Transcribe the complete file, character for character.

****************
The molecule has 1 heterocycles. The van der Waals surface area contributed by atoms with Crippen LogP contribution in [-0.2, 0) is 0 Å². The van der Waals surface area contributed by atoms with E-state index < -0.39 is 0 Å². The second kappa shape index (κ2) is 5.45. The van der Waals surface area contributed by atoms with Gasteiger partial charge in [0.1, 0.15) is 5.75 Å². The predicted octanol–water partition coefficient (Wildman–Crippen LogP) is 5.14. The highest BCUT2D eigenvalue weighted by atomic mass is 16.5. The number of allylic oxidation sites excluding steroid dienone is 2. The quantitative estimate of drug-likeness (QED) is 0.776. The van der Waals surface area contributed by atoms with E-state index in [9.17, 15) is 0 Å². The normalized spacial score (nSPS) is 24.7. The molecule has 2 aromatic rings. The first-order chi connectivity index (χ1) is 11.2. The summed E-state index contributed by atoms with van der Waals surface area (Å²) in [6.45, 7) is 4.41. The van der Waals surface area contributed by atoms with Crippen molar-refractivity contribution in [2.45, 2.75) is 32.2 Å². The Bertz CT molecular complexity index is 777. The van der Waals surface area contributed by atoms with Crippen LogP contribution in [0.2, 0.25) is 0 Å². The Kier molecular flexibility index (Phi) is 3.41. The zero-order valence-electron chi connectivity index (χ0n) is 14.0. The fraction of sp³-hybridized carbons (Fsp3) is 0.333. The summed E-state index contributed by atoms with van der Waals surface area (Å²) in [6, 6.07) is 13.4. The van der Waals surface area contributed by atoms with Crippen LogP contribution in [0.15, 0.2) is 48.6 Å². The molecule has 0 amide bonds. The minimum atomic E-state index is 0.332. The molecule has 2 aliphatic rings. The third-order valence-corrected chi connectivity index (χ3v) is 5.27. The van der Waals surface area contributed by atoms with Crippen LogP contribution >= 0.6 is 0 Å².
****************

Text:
The molecule has 1 heterocycles. The van der Waals surface area contributed by atoms with Crippen LogP contribution in [-0.2, 0) is 0 Å². The van der Waals surface area contributed by atoms with E-state index < -0.39 is 0 Å². The second kappa shape index (κ2) is 5.45. The van der Waals surface area contributed by atoms with Gasteiger partial charge in [0.1, 0.15) is 5.75 Å². The predicted octanol–water partition coefficient (Wildman–Crippen LogP) is 5.14. The highest BCUT2D eigenvalue weighted by atomic mass is 16.5. The number of allylic oxidation sites excluding steroid dienone is 2. The quantitative estimate of drug-likeness (QED) is 0.776. The van der Waals surface area contributed by atoms with E-state index in [9.17, 15) is 0 Å². The normalized spacial score (nSPS) is 24.7. The molecule has 2 aromatic rings. The first-order chi connectivity index (χ1) is 11.2. The summed E-state index contributed by atoms with van der Waals surface area (Å²) in [6.45, 7) is 4.41. The van der Waals surface area contributed by atoms with Crippen molar-refractivity contribution in [2.45, 2.75) is 32.2 Å². The Bertz CT molecular complexity index is 777. The van der Waals surface area contributed by atoms with Crippen LogP contribution in [0.2, 0.25) is 0 Å². The Kier molecular flexibility index (Phi) is 3.41. The zero-order valence-electron chi connectivity index (χ0n) is 14.0. The fraction of sp³-hybridized carbons (Fsp3) is 0.333. The summed E-state index contributed by atoms with van der Waals surface area (Å²) in [6, 6.07) is 13.4. The van der Waals surface area contributed by atoms with Crippen LogP contribution in [0.15, 0.2) is 48.6 Å². The molecule has 0 amide bonds. The minimum atomic E-state index is 0.332. The molecule has 2 aliphatic rings. The third-order valence-corrected chi connectivity index (χ3v) is 5.27. The van der Waals surface area contributed by atoms with Crippen LogP contribution >= 0.6 is 0 Å².